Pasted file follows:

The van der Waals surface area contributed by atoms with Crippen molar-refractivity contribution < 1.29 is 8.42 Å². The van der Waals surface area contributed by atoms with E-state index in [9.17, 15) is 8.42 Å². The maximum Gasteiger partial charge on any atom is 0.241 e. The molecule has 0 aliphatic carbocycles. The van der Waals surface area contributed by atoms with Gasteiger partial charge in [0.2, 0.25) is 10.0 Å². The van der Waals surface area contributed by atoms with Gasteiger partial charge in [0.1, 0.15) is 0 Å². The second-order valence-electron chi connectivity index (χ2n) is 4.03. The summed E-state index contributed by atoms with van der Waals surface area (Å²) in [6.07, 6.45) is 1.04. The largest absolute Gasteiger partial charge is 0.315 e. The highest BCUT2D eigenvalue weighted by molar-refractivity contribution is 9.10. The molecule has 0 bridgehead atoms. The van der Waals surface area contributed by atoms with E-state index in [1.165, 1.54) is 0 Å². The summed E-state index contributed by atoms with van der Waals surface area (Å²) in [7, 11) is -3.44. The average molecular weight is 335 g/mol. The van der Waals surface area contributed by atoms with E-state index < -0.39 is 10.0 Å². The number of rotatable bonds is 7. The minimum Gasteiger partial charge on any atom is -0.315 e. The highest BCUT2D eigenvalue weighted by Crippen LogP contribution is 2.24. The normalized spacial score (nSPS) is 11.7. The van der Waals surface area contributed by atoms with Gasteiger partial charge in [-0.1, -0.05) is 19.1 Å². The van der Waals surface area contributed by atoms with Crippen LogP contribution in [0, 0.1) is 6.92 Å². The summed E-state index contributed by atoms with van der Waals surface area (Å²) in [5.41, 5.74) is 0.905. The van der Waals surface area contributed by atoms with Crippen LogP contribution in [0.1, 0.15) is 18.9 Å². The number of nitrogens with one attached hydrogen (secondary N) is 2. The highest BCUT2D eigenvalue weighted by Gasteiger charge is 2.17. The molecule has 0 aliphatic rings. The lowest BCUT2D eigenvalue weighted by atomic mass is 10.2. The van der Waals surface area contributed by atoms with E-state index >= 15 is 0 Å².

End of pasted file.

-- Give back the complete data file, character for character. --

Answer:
The van der Waals surface area contributed by atoms with Crippen molar-refractivity contribution < 1.29 is 8.42 Å². The van der Waals surface area contributed by atoms with E-state index in [9.17, 15) is 8.42 Å². The maximum Gasteiger partial charge on any atom is 0.241 e. The molecule has 0 aliphatic carbocycles. The van der Waals surface area contributed by atoms with Gasteiger partial charge in [0.2, 0.25) is 10.0 Å². The van der Waals surface area contributed by atoms with Gasteiger partial charge in [0.1, 0.15) is 0 Å². The second-order valence-electron chi connectivity index (χ2n) is 4.03. The summed E-state index contributed by atoms with van der Waals surface area (Å²) in [6.07, 6.45) is 1.04. The largest absolute Gasteiger partial charge is 0.315 e. The highest BCUT2D eigenvalue weighted by molar-refractivity contribution is 9.10. The molecule has 0 bridgehead atoms. The van der Waals surface area contributed by atoms with E-state index in [1.165, 1.54) is 0 Å². The summed E-state index contributed by atoms with van der Waals surface area (Å²) in [7, 11) is -3.44. The average molecular weight is 335 g/mol. The van der Waals surface area contributed by atoms with E-state index < -0.39 is 10.0 Å². The number of rotatable bonds is 7. The minimum Gasteiger partial charge on any atom is -0.315 e. The highest BCUT2D eigenvalue weighted by Crippen LogP contribution is 2.24. The normalized spacial score (nSPS) is 11.7. The van der Waals surface area contributed by atoms with Gasteiger partial charge in [-0.1, -0.05) is 19.1 Å². The van der Waals surface area contributed by atoms with Crippen LogP contribution in [0, 0.1) is 6.92 Å². The summed E-state index contributed by atoms with van der Waals surface area (Å²) in [5.41, 5.74) is 0.905. The van der Waals surface area contributed by atoms with Crippen LogP contribution in [0.1, 0.15) is 18.9 Å². The number of nitrogens with one attached hydrogen (secondary N) is 2. The highest BCUT2D eigenvalue weighted by Gasteiger charge is 2.17. The molecule has 0 aliphatic rings. The lowest BCUT2D eigenvalue weighted by atomic mass is 10.2. The van der Waals surface area contributed by atoms with E-state index >= 15 is 0 Å².